Blockchain is database architecture. It involves multiple computers in order to ensure the consistency of data. That's why blockchain is called a distributed database. All the pieces of data are encrypted with a highly tamper-resistant algorithm.
Long, but simple answer:
Let's try an example. You buy every day from a good old local grocery store. You have a personal account with the grocer, so whenever you need anything, the grocer gives you a credit by making a record in a book. When you come to the store on your payroll day, the grocer checks his records and tells you how much you owe. The grocer's record book is a metaphor for a traditional database.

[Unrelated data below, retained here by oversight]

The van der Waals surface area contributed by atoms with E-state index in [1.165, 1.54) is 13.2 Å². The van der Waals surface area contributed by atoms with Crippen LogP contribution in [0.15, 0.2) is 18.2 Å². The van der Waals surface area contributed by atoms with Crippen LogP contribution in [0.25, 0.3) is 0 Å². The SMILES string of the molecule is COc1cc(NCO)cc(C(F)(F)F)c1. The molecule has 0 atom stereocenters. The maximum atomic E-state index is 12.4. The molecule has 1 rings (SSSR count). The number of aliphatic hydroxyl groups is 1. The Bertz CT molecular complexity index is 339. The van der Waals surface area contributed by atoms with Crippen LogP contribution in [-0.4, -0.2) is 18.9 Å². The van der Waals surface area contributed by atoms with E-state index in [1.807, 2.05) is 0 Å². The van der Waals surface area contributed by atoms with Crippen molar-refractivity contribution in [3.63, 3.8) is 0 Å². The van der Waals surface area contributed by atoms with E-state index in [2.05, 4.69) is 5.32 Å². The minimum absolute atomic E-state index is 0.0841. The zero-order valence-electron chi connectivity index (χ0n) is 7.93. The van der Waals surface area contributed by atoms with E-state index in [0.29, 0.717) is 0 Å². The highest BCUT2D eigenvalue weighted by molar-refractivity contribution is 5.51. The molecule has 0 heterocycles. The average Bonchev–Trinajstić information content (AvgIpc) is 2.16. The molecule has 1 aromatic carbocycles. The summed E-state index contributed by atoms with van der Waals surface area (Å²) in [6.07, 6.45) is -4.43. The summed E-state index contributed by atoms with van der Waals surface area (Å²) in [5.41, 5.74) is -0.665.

Now imagine a blockchain-powered grocery store where each buyer has their own record book. Whenever any of the customers makes a purchase, every single person present in the store opens their book and makes a record. In this store, none of the books is considered more authoritative than the others. When it's time that you should pay your credit, the amount told by the grocer is checked against all the books. So if the grocer's book is lost or damaged, you due amount is nevertheless known.
To make it more true-to-life, let's mention that the grocery store has its own currency, and whenever you need to save any transaction to the record books, you pay a penny it that grocery store currency.
And, finally, all the records in all books are stored encrypted, so it's hard to fake a record. Even if anyone tries to, their book gets destroyed, and the information stored within the community remains consistent.